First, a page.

Shifting Whiteness: A Life History Approach to U.S. White Parents of "Biracial" or Black" Children

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This research examines how the experiences of parenting ?biracial? or ?black? children have affected the beliefs of white parents who have published books and essays regarding their situations. The participating parents claim that because of their relationship with their children of African descent their self-understandings, including their own sense of their racial identity, are altered. They now speak of themselves as ?not quite white,? ?black by proxy,? or as a ?bridge? (between the races). My dissertation, ?Shifting Whiteness: A Life History Approach to U.S. White Parents of ?Biracial? or ?Black? Children,? explores how such parents talk about and conceptualize their experiences, including the implications of these parents? claims of racial identity transformation.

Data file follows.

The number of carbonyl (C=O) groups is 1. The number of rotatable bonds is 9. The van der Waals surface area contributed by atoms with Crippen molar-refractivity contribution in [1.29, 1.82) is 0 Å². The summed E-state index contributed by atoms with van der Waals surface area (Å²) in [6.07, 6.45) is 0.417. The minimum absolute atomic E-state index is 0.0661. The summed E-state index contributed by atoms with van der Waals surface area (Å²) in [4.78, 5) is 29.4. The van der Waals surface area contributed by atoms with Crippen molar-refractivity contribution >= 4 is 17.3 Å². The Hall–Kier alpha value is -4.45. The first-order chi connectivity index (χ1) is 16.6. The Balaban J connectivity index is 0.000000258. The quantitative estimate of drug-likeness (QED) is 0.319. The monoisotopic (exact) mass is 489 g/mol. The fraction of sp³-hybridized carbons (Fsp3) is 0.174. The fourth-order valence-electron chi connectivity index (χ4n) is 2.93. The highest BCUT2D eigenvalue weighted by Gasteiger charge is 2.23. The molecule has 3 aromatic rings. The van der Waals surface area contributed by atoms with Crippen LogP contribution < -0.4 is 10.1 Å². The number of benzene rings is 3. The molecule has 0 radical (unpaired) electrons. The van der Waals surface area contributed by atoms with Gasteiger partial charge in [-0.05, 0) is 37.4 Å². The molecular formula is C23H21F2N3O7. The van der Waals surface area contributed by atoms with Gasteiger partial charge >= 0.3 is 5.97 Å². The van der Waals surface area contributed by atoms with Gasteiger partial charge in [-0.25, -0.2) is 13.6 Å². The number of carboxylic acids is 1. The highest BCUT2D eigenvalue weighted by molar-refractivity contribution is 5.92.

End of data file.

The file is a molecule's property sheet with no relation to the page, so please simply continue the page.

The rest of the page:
This dissertation posits that the white parents? shift in attitudes and beliefs reflects their vivid engagement with the racism and racial experiences that their children endure. The discord between the parents? claim of racial transformation and their continued benefiting from white privilege is also examined. Consideration of the parents? shifts provides a better understanding of racial beliefs and transformations at the individual, micro-level, which contributes to society?s general knowledge about the conception of race.

Understanding white parents? decisions to write about their identity transformations as?to use Michael Omi and Howard Winant?s (1994) phrase?a ?racial project,? I investigate its aims and limits, exploring which racial projects are presented by this group of U.S. white parents of biracial and black children. John L. Caughey?s (1994) approach to how individuals operate with ?cultural traditions? and ideas of ?border crossing? also provide theoretical frameworks. Tools of analysis include ethnographic life history methods, textual analysis, critical race theory, and intersectional analysis. My research method involves complementing a close reading of the writings of these authors that are white and parents with qualitative ethnographic life history interviews that gather detailed information from each of these individuals. I treat their publications together with my transcribed interviews as case studies through which I compare and contrast the similarities and differences in the belief changes and shifting that these informants have undergone, as well as their current constructions of race.